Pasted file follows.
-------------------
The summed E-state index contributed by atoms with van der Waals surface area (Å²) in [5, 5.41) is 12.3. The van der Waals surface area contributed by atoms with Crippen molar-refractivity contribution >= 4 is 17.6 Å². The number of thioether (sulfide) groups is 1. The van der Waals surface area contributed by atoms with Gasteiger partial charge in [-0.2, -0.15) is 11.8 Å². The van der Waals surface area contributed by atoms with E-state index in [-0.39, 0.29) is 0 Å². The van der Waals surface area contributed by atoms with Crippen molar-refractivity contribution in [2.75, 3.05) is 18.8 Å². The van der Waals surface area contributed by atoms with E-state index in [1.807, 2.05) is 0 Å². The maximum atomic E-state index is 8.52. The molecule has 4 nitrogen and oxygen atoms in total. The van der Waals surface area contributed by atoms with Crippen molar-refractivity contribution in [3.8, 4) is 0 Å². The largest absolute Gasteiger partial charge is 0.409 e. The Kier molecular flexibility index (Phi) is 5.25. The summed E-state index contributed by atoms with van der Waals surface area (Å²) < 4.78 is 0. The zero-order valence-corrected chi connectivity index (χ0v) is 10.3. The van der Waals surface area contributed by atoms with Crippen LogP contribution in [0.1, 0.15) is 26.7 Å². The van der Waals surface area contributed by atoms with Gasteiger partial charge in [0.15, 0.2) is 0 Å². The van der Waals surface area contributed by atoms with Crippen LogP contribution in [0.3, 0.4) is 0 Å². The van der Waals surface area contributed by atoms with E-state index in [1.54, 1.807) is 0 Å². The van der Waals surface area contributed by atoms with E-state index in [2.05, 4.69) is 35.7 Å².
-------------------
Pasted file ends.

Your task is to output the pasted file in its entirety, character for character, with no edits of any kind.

The summed E-state index contributed by atoms with van der Waals surface area (Å²) in [5, 5.41) is 12.3. The van der Waals surface area contributed by atoms with Crippen molar-refractivity contribution >= 4 is 17.6 Å². The number of thioether (sulfide) groups is 1. The van der Waals surface area contributed by atoms with Gasteiger partial charge in [-0.2, -0.15) is 11.8 Å². The van der Waals surface area contributed by atoms with E-state index in [-0.39, 0.29) is 0 Å². The van der Waals surface area contributed by atoms with Crippen molar-refractivity contribution in [2.75, 3.05) is 18.8 Å². The van der Waals surface area contributed by atoms with E-state index in [1.807, 2.05) is 0 Å². The maximum atomic E-state index is 8.52. The molecule has 4 nitrogen and oxygen atoms in total. The van der Waals surface area contributed by atoms with Crippen molar-refractivity contribution in [3.8, 4) is 0 Å². The largest absolute Gasteiger partial charge is 0.409 e. The Kier molecular flexibility index (Phi) is 5.25. The summed E-state index contributed by atoms with van der Waals surface area (Å²) < 4.78 is 0. The zero-order valence-corrected chi connectivity index (χ0v) is 10.3. The van der Waals surface area contributed by atoms with Crippen LogP contribution in [0.1, 0.15) is 26.7 Å². The van der Waals surface area contributed by atoms with Gasteiger partial charge in [0.15, 0.2) is 0 Å². The van der Waals surface area contributed by atoms with Crippen LogP contribution in [0.3, 0.4) is 0 Å². The van der Waals surface area contributed by atoms with E-state index in [1.54, 1.807) is 0 Å². The van der Waals surface area contributed by atoms with E-state index in [2.05, 4.69) is 35.7 Å².